As you walk up to it, the striking angular architecture of Atlanta’s Mercedes-Benz Stadium is a way of telling you, before you even set foot inside, that this building is different from any other stadium you may know. When you get inside, see the eight-petal roof and the circular video “halo board” right below it, those feelings are confirmed.

Deeper inside the venue’s construction, the theme is continued with the building’s network technology, which is similarly different if less easily seen. With more fiber optical cabling than perhaps any comparable stadium, the new home of the NFL’s Atlanta Falcons is built more with an eye toward what comes next, while also debuting with systems built with the peak of current knowledge and deployment designs.

Unlike the owners and operators of some other new arenas, the Falcons’ aren’t wasting much bandwidth trying to paint Mercedes-Benz Stadium as the best-ever when it comes to stadium technology. (In fact the stadium network crew is being very closed-mouth about everything, not providing any game-day statistics even though informed rumors tell us that the Wi-Fi network is doing very well.) But come back in 5 years, or even 10 years from now, and see if the decisions made here were able to consistently keep the Falcons’ new roost at the top of the stadium-technology game.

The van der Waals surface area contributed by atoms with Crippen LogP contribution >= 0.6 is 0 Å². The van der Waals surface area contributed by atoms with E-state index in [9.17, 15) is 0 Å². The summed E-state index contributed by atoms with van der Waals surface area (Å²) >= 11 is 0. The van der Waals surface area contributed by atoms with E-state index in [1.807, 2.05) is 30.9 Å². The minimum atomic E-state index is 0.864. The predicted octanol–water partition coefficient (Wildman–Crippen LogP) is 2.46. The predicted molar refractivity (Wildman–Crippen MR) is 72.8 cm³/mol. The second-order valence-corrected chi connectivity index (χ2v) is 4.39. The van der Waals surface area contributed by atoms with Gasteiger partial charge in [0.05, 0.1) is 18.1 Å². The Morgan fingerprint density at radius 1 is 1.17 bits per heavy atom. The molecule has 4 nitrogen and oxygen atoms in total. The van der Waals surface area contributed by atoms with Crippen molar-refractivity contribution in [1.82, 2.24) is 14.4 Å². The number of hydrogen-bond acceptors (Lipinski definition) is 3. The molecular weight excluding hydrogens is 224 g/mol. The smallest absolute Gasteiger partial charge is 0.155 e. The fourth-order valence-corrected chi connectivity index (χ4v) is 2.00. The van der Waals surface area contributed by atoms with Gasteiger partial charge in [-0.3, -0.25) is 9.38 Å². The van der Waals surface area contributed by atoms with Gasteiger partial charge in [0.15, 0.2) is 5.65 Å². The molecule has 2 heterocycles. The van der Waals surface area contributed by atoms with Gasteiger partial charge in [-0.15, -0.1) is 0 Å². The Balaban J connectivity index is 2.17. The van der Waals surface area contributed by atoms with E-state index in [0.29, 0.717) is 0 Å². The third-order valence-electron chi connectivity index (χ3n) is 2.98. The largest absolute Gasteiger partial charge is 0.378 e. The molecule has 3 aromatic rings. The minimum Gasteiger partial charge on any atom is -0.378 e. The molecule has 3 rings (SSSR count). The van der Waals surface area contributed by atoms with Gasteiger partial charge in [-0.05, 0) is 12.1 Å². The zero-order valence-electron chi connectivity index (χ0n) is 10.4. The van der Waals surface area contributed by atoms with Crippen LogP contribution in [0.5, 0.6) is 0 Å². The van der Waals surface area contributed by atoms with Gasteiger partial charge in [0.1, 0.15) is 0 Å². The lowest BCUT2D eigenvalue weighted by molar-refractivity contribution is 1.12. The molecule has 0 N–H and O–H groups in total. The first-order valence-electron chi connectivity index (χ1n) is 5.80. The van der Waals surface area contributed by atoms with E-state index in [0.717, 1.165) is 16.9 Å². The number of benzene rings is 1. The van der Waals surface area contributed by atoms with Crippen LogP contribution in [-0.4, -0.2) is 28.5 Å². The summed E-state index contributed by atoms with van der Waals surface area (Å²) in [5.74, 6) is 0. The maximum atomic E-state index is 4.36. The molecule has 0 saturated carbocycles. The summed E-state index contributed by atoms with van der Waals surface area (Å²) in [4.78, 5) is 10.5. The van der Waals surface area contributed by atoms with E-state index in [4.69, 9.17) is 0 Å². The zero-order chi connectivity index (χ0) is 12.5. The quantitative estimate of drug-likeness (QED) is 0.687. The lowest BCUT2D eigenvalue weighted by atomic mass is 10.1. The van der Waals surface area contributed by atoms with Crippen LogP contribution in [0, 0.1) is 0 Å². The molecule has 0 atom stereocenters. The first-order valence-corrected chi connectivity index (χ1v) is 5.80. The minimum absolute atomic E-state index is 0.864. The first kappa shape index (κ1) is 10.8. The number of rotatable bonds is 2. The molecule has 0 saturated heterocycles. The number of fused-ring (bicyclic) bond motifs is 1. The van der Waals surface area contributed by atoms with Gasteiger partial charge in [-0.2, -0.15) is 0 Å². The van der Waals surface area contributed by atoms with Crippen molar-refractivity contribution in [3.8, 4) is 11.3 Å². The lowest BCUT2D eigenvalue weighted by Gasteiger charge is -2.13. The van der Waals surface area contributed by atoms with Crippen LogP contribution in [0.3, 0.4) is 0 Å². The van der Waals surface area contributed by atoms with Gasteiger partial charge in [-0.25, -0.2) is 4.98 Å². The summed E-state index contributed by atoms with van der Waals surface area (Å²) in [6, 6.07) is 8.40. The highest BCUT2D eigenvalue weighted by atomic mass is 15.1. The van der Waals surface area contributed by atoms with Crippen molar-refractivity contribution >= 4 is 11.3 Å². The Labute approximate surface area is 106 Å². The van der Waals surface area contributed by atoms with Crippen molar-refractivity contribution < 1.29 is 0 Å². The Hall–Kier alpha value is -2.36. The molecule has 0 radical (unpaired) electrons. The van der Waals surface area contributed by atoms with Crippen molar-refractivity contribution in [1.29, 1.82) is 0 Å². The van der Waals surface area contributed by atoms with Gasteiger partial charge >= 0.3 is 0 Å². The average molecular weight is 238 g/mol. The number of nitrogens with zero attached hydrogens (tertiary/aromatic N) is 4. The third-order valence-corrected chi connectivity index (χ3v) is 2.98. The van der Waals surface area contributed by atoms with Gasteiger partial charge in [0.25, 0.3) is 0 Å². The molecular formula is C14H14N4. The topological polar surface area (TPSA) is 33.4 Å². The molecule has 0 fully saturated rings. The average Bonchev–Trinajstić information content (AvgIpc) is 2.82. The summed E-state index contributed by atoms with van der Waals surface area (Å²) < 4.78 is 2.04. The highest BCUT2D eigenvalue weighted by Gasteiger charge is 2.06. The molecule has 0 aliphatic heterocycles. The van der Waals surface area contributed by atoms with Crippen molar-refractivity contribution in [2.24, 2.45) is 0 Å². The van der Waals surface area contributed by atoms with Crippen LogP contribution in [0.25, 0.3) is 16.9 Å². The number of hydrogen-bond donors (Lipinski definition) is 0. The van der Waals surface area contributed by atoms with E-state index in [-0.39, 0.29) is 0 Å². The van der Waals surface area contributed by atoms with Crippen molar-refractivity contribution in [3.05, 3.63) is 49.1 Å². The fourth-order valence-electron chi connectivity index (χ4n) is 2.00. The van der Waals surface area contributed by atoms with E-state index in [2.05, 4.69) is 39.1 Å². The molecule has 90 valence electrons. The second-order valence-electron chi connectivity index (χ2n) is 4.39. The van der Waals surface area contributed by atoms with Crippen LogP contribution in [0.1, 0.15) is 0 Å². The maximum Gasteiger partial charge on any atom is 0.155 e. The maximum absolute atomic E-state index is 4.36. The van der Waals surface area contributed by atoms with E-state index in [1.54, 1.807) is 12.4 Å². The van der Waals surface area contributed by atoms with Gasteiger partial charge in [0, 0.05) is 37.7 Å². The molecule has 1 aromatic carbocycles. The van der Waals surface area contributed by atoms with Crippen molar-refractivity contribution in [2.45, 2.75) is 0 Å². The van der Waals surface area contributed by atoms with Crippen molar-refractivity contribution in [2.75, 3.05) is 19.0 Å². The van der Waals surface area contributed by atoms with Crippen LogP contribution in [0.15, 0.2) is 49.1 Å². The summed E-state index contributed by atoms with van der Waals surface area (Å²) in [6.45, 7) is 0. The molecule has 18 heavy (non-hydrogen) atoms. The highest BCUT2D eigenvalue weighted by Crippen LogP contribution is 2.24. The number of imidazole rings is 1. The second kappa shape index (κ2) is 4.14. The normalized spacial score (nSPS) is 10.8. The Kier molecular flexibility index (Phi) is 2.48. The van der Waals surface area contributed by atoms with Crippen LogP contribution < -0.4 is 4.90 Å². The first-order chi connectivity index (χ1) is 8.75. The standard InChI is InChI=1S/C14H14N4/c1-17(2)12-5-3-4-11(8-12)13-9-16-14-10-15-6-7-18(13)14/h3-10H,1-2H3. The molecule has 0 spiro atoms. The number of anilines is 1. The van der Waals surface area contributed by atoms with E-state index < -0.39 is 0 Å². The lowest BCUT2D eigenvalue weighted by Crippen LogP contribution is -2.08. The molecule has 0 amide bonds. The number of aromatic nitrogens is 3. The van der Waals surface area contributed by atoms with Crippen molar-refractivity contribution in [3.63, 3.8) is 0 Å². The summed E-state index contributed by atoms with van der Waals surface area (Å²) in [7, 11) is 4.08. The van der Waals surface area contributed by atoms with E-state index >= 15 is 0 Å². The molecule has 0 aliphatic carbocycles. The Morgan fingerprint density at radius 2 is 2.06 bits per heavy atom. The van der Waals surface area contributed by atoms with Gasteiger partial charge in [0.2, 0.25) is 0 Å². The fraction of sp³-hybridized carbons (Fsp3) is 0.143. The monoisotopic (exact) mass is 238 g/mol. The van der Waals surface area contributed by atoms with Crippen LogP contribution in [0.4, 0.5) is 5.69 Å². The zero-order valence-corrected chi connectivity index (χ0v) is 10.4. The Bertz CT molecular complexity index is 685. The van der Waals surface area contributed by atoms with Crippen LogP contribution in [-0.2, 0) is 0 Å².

Table stakes, plus a halo board

Editor’s note: This profile is an excerpt from our latest STADIUM TECH REPORT, our Fall 2017 issue that has in-depth profiles of network deployments at Notre Dame Stadium, Colorado State’s new stadium, and the Los Angeles Coliseum. DOWNLOAD YOUR FREE COPY of the report today!

Inside the Falcons’ new roost, with the halo board and roof visible

What’s working now, as the venue enters the Falcons’ 2017 NFL season, includes a Wi-Fi network built with nearly 1,800 Aruba access points. Of the 1,000 of those installed in the main seating bowl, most are mounted underneath the seats, a trend that gained steam a couple years ago and now has numerous proof points behind the higher capacity and faster performance of so-called “proximate” networks. There’s also a neutral-host distributed antenna system, or DAS, for enhanced cellular coverage, built and owned by the arena with space rented out to all four of the major U.S. cellular carriers.